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| Sep 12, 2011
Courthouse Libraries BC has long served as an excellent resource for the judiciary, the legal community and the public. It has always seen as part of its mandate adapting new technologies and media. That continues with the introduction of a series of legal posts included in The Stream blog. I am grateful for the opportunity to participate by offering the opening salvo for the civil litigation blog.
Most of us find daunting the task of keeping up on legal developments and searching for new ideas and approaches (or, sometimes better still, of old wine being served in new bottles and finding a welcome reception). With the acceleration of communication, one cannot rest content with waiting on the latest edition of a law report of judgments delivered months ago. To remain current requires effort. But how can one accomplish that when there is an unceasing avalanche of judgments from the various levels of court in BC, not to mention federal courts, courts from other provinces, the Supreme Court of Canada or, to the most adventuresome, courts from the UK, USA, Australia, New Zealand and elsewhere? Research into specific issues can also require review of legal magazines, law journals, newsletters, surveys, CLE’s and, most recently, legal blogs to stay current. The Stream blog will undoubtedly be a valuable resource and source of inspiration.
The legal profession has always had a curious form of collegiality that involves sharing thoughts and views on the law. Partly that has served to reinforce common understandings of what was well within the bounds of the law for routine cases encountered in practice, and partly it has served to test boundaries of what might “sell” where the success of a claim or defence would only come at (or beyond) the margins of existing law. Ferment of legal thinking mixes with the fomenting of ideas. While we practice in a profession that models the law as having some clarity and certainty, one need only consider what a “triable issue” or “arguable case” is to see that there is often a wide “range of reasonableness” for legal argument. I still chuckle over the costs issues in an appeal I had several years back. The plaintiff company’s claim was struck out as disclosing no reasonable claim. Yet when an application was presented for a special costs award for having pressed a point that was ruled simply not arguable, the court ruled that it was at least arguable whether the claim was arguable. Ponder that.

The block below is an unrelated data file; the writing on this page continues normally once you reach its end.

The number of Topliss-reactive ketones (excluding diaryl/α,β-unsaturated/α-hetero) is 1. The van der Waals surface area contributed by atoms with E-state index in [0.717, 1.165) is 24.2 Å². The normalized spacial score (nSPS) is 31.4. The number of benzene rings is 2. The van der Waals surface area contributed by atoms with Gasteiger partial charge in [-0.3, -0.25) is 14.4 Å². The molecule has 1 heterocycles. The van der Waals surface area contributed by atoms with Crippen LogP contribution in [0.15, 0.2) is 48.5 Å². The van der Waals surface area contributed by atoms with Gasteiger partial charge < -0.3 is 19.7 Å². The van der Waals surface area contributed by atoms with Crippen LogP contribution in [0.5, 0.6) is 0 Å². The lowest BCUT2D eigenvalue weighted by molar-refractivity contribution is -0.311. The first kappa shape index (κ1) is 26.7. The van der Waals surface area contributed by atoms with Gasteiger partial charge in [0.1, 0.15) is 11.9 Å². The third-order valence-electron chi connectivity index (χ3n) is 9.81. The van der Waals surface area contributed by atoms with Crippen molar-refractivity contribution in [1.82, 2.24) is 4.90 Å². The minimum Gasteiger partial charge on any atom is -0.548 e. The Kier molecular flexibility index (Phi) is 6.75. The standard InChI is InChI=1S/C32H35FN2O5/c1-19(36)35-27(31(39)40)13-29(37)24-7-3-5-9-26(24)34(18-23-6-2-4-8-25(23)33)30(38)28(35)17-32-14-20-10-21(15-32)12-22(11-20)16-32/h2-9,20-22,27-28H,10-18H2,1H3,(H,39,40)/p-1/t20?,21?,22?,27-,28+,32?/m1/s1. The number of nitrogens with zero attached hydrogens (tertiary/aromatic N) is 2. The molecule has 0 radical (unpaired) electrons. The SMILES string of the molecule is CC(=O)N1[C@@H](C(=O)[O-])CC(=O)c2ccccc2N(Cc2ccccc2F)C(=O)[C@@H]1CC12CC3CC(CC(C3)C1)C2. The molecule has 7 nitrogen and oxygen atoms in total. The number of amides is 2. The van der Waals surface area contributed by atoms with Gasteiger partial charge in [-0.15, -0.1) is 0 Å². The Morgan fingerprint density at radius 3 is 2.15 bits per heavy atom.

In R. v. Imperial Tobacco Canada Ltd., 2011 SCC 42 the Supreme Court commented just a few weeks ago that “Valuable as it is, the motion to strike is a tool that must be used with care. The law is not static and unchanging. Actions that yesterday were deemed hopeless may tomorrow succeed.” The court genuflected at the altar of letting arguable claims and defences proceed. It took pains to make clear that its decisions in Odhavji Estate v. Woodhouse, 2003 SCC 69 and Hunt v. Carey Canada Inc.,  2 S.C.R. 959 to that effect were not affected. But it then applied those same principles to rule that various tobacco companies could not draw in the federal government as complicit and potentially liable for the BC government’s tobacco litigation. One should resist the temptation to say that the hopes of those defendants went up in a puff of smoke. As a more practical concern for lawyers, it is fair to debate whether the effect of the Imperial Tobacco decision will be to increase the number of cases cut off early.
Do lofty decisions from on high matter to those practising in the trenches at the trial level? I think so. Imperial Tobacco will become part of the conversation about triable issues in future cases. Counsel will vie for whether it is “manifestly clear” that the cause or defence in a case is hopeless or whether it should be allowed to develop through to trial. Indeed, to underscore the point, Pearlman, J., in our trial court reversed a Master’s decision in Bank of Montreal v. Jamieson, 2011 BCSC 1141, decided August 22, 2011. He decided that a defence of unconscionability in a mortgage transaction should be allowed to go to trial. No doubt further cases will come along marking out the boundaries of what is “arguable” and what is not. But it seems likely that even where ruled unarguable, judges and practitioners who take a long view of the law will tend to the view that it is often arguable what is “unarguable.”